If you leave an employer on good terms or get a severance package, ask for an extra month or two of medical coverage if you need it.

For instance, if you work through November 30, your health insurance may end on that day. But if you work through December 1, your insurance may last until December 31. Also, remember that most things in business are negotiable. If you leave an employer on good terms or get a severance package, ask for an extra month or two of medical coverage if you need it.

Here are four work transitions you may need to manage:

1. You leave a job for a new employer with benefits

Congrats! Benefits at your new job may start on your first day, or you may be subject to a waiting period, such as 30 or 90 days. Don't roll the dice with a gap in critical coverages such as health and life insurance. Something unexpected—a car accident, illness, or death—could be financially devastating for you or your surviving family.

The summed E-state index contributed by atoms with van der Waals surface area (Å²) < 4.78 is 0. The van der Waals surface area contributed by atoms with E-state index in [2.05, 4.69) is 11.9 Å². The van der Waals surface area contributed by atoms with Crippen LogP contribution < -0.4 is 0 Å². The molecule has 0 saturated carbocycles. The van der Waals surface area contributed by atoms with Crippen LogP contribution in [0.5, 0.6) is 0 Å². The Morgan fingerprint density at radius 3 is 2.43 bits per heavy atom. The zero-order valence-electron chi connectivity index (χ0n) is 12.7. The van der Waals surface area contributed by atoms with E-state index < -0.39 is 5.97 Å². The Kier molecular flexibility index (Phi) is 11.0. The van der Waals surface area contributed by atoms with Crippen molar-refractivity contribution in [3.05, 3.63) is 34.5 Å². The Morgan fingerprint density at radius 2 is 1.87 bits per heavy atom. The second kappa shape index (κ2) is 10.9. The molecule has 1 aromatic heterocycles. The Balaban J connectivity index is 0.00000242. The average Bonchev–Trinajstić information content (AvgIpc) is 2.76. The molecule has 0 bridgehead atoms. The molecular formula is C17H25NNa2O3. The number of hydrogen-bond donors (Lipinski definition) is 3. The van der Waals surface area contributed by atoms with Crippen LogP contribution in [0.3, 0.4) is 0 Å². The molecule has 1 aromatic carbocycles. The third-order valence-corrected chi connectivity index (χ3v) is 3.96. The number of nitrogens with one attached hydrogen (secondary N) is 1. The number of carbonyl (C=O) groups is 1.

If you have a spouse or partner who also has workplace insurance benefits, you may be wondering which plan to choose or whether you can double up on benefits. Keep reading for tips to handle this situation wisely. 

2. You leave a job for a new employer with no benefits

If your new job is with a small company, it may not offer expensive perks such as health insurance. But that doesn't mean you can't get affordable coverage on your own, which we'll cover in a moment.

3. You leave a job and become unemployed

No matter if your workplace doesn't offer benefits or you're unemployed, there are ways to get low- or no-cost health insurance.